Contributed by Austin Pierce, John Michael, and Kelly Rondinelli of Vinson & Elkins
Shipping keeps the world moving; but what moves the ships? As part of the increasing global push to achieve net-zero greenhouse gas emissions by 2050, significant attention has been paid to the energy and power sectors. However, pressure is also mounting to address emissions from various “hard-to-decarbonize” sectors, such as shipping. This pressure comes from a variety of sources. For example, in 2018, the International Maritime Organization (“IMO”) adopted a goal of reducing greenhouse gas (“GHG”) emissions 50% below 2008 levels by 2050. Commensurate with the IMO’s goal, several financial institutions launched the Poseidon Principles, committing to reduce the emissions from their shipping finance portfolios.
Hydrogen as a clean fuel source poses an enticing, and increasingly compelling, option for shipping companies to meet these goals, particularly as multiple countries incorporate hydrogen into their sustainable economy plans. The remainder of this article discusses how these trends intersect to help shipping companies that are considering riding the “hydrogen wave.”
Hydrogen in Shipping
There is increasing support for the feasibility of hydrogen to fuel vessels. A March 2020 report by the International Council on Clean Transportation found that 99% of voyages on a particular China–United States shipping route could be done by vessels powered by hydrogen. It can be used in fuel cells or combusted in engines, similar to the use of heavy oil today (though with certain modifications). And hydrogen can even be compartmentalized in modular containers, as some companies have recently proposed.
Such uses of hydrogen come with many benefits. Hydrogen is energy-dense (on a unit mass basis) and produces virtually no direct GHG emissions when used for energy. This is particularly important given the IMO’s GHG emissions reduction targets. And, unlike electric-powered alternatives, hydrogen has a relatively quick refueling time on the scale needed for global voyages. Additionally, in applications where the use of pure hydrogen would be impossible or infeasible, hydrogen can be chemically stored or converted into other fuels such as methanol or ammonia.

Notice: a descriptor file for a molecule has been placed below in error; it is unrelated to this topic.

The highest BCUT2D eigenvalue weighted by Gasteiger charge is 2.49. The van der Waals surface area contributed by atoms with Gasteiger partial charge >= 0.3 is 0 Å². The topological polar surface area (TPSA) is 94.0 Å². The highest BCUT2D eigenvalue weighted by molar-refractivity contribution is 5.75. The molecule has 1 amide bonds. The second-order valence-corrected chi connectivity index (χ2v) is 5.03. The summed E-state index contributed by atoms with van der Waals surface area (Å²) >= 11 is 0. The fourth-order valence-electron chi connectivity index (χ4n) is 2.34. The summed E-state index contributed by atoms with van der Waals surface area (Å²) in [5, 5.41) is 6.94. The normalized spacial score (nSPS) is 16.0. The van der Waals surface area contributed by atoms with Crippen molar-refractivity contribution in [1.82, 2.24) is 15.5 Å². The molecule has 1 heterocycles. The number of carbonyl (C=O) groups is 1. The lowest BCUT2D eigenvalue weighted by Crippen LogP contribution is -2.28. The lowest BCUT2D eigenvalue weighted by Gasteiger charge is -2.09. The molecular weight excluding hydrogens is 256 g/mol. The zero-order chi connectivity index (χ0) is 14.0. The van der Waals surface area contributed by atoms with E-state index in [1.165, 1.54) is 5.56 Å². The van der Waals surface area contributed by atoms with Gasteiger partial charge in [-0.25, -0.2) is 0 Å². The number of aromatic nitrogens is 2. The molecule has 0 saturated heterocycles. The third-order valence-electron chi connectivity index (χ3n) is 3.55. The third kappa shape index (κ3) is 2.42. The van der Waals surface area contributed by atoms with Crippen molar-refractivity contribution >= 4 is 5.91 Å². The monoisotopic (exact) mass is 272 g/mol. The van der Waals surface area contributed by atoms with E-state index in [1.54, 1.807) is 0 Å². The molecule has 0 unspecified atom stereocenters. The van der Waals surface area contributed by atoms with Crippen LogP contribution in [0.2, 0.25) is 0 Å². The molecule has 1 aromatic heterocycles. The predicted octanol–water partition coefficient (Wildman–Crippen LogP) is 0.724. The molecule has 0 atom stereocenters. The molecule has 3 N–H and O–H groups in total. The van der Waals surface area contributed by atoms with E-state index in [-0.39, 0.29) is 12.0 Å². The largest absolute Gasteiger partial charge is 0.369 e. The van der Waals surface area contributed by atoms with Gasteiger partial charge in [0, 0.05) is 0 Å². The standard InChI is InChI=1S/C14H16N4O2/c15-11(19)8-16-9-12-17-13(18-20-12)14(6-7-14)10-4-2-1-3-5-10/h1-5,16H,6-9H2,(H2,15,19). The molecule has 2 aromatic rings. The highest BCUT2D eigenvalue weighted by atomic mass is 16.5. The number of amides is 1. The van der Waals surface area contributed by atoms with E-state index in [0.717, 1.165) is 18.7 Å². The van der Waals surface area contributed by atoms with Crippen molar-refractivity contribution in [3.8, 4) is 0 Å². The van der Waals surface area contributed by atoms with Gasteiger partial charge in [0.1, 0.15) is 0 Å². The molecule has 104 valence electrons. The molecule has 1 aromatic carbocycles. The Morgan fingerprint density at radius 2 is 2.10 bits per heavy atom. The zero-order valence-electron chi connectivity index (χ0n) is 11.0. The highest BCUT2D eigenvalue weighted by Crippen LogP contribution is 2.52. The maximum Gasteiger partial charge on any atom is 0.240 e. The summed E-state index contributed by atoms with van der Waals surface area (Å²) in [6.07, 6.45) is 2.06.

However, there are still several challenges that hydrogen must surpass, though they are not necessarily unique to shipping applications. Despite a high gravimetric energy density, hydrogen has a low physical density. So it must be stored in either larger spaces, carrier chemicals (e.g. methanol or ammonia), or under very high pressure/low temperature. If hydrogen is meant to be burnt, the temperatures required also encourage the formation of certain air pollutants, particularly nitrous oxides. And, despite hydrogen’s potential to lower direct GHG emissions, hydrogen is currently produced primarily from natural gas in a process that produces substantial emissions (for more information on the various types of hydrogen, see our colleagues’ prior post here).
Nevertheless, hydrogen is still seen as a major tool to reduce direct GHG emissions from the shipping sector. Affected shipping companies may be able to combine these trends with the current financial and political climate to support their own sustainability targets and energy transition strategy.
Role of the Poseidon Principles
The Poseidon Principles (the “Principles”) are a voluntary framework for financial institutions to align financed emissions from their shipping portfolios with the IMO’s goal of a 50% reduction in GHG emissions from shipping below 2008 levels by 2050. The Principles do not dictate what assets a shipping portfolio may include; instead, it sets a standard for assessment and disclosure of the emissions associated with that portfolio in comparison with the targets required to keep on progress with the IMO’s goal.
Signatories of the Principles must annually assess the carbon intensity of the vessels in their loan portfolios and compare these against the required decarbonization value for that year. These vessel-level assessments are then aggregated via a weighted average, using the debt outstanding for a vessel to determine the weight of a vessel’s carbon intensity, to determine the portfolio’s overall climate alignment.
These signatories include several major shipping lenders, such as BNP Paribas, Citibank, and Credit Suisse. These banks will likely need to examine and adjust their lending portfolios over time to meet their commitment under the Principles. Shipping companies should therefore be able to take advantage of a bank’s need to reduce the emissions intensity of its portfolio to help fund the construction or conversion of vessels with lower emissions.